Not even a top-of-the-line surge protector, however, can guard against a direct lighting strike. As an added measure, unplug all sensitive appliances during a lightning storm, or if you're leaving your home for a lengthy period of time.
Next installment: Home surveillance.

Have a happy and relaxed Labor Day weekend!

Based on an article series by Joseph D'Agnese, journalist and book author who lives in North Carolina, for the National Association of Realtors®.

26 August 2011

The South Florida Real Estate Market In July


After the party comes the after-party. Or the hang-over. 

And as so often, that’s the case here with July housing numbers. No wonder: June sales stats were exceptional, while in July the general public experienced a Congressional budget debate that was without precedence... (full article at http://www.modernsouthflorida.com/current-market-data.html)

DIY Security Check for (Modern) Homes III: Windows

In part III of the Do-It-Yourself Security Check for Modern Homes (I had to find a modern tie-in somehow, no?), we’ll examine your windows to see whether they are an open invitation to criminals.

Check ground-floor and basement windows

Ground-floor and basement windows are more likely to be targeted than those on the second floor, and deserve the most attention. The exception is those second-floor windows that can be easily accessed by a deck or other elevated structure outside the home.

Start your home security check by looking at your ground-floor windows from afar. Are they blocked by high shrubbery? Bushes give ideal cover for someone planning to break or force open a window; cut greenery back so that front windows are fully visible from the street. And do not forget your basement windows.

Keep locks locked

Make sure all windows can be opened, closed, and locked with relative ease—and then remember to keep them locked whenever you’re not around. The biggest problem that occurs with windows is when home owners exit their home and leave windows wide open.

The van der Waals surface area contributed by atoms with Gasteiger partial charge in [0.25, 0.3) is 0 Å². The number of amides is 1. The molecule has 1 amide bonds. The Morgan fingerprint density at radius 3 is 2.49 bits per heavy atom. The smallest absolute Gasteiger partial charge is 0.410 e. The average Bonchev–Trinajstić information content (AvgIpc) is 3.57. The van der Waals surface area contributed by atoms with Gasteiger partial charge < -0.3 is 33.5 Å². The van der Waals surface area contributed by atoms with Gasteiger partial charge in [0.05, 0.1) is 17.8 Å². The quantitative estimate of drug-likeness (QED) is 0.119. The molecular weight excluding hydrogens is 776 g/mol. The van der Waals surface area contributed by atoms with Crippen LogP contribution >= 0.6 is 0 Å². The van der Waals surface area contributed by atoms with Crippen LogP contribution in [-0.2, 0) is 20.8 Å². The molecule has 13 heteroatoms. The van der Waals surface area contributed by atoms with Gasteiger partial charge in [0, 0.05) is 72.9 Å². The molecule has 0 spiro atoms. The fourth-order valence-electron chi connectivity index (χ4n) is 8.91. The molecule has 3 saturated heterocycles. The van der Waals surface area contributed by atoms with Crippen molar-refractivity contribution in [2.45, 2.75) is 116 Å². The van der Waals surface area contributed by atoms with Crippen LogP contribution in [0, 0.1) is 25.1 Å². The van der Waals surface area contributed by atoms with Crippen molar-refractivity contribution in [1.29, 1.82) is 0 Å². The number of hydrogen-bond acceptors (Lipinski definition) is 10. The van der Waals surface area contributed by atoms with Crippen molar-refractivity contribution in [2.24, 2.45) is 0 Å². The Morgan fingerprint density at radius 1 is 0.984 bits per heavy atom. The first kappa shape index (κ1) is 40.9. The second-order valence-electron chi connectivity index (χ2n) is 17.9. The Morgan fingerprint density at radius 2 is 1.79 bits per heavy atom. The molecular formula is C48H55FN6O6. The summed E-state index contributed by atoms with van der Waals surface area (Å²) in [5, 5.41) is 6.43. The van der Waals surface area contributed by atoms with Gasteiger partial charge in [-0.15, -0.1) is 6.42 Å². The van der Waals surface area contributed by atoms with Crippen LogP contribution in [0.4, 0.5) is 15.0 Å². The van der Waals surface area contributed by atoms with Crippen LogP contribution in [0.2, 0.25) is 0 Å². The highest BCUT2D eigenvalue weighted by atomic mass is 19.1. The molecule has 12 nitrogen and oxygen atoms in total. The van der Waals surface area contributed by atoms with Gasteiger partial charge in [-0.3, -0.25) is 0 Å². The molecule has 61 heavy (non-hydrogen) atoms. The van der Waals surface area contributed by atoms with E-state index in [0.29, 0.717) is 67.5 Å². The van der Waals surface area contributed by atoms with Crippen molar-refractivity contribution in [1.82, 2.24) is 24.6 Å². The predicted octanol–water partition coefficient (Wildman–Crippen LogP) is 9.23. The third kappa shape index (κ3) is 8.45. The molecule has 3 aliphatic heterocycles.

In spring and fall, when daytime temperatures swing and windows are frequently opened and closed, get in the habit of locking windows as you shut them.

Install simple security devices

Add blocking devices to the most easily accessed windows so they can’t be opened from outside:
  • Wooden dowels placed in the track block windows that slide horizontally, and require no installation.
  • Steel locking pins (about $7 each), inserted in small holes that must be drilled through the frames, prevent vertically-sliding windows from being opened.
  • Aluminum clamps with thumbscrews can be affixed to casement windows, preventing them from being opened too wide for a person to reach or get through
  • Your friendly neighborhood hardware store can advise you on other lock types which are easy to mount and inexpensive
Should you install a home security system later, the pros will install glass-break sensors on your most vulnerable windows.

Check garage windows

Garage windows are often forgotten—give them a home security check to make sure they’re securely locked. Install curtains or apply translucent security film on garage windows so that valuables aren’t readily visible. Thieves are more likely to attempt a break-in if they see items worth stealing.

Next installment: Your home office.

Based on an article series by Joseph D'Agnese for the National Association of Realtors®

19 August 2011

Security Check for (Modern) Homes, part II

This from the Dept. Boring-But-Useful:

Mid-century modern home or fake Spanish Revival MacMansion: burglars don’t discriminate, certainly not when it comes to building styles. Any home can be burglarized, especially when times are tough. Unemployment is up, and so are property crimes.

It is difficult to make a house completely burglar-proof, but it is rather easy to increase your odds dramatically. In the second of a five-part series on home security, let's look at your doors.

Doors are First Line of Defense. Protect against break-ins with a security check that shows where the entrances to your house – your doors – are vulnerable.

Think like a burglar

First, stand back: is your front door visible from the street, or is it obscured by bushes? A door that's covered by shrubbery offers thieves the perfect chance to break in without being seen. Trim back or remove shrubbery that offers cover for potential intruders.

Upgrade strike plates and deadbolts

Open all doors and check the strike plates, the metal fittings that catch bolts and latches. Chances are, they're fastened to the soft wood of the door jamb with two screws only. Not good. Upgrade security with four-screw strike plates ($3) and 3-inch screws that bite all the way into the stud behind the jamb.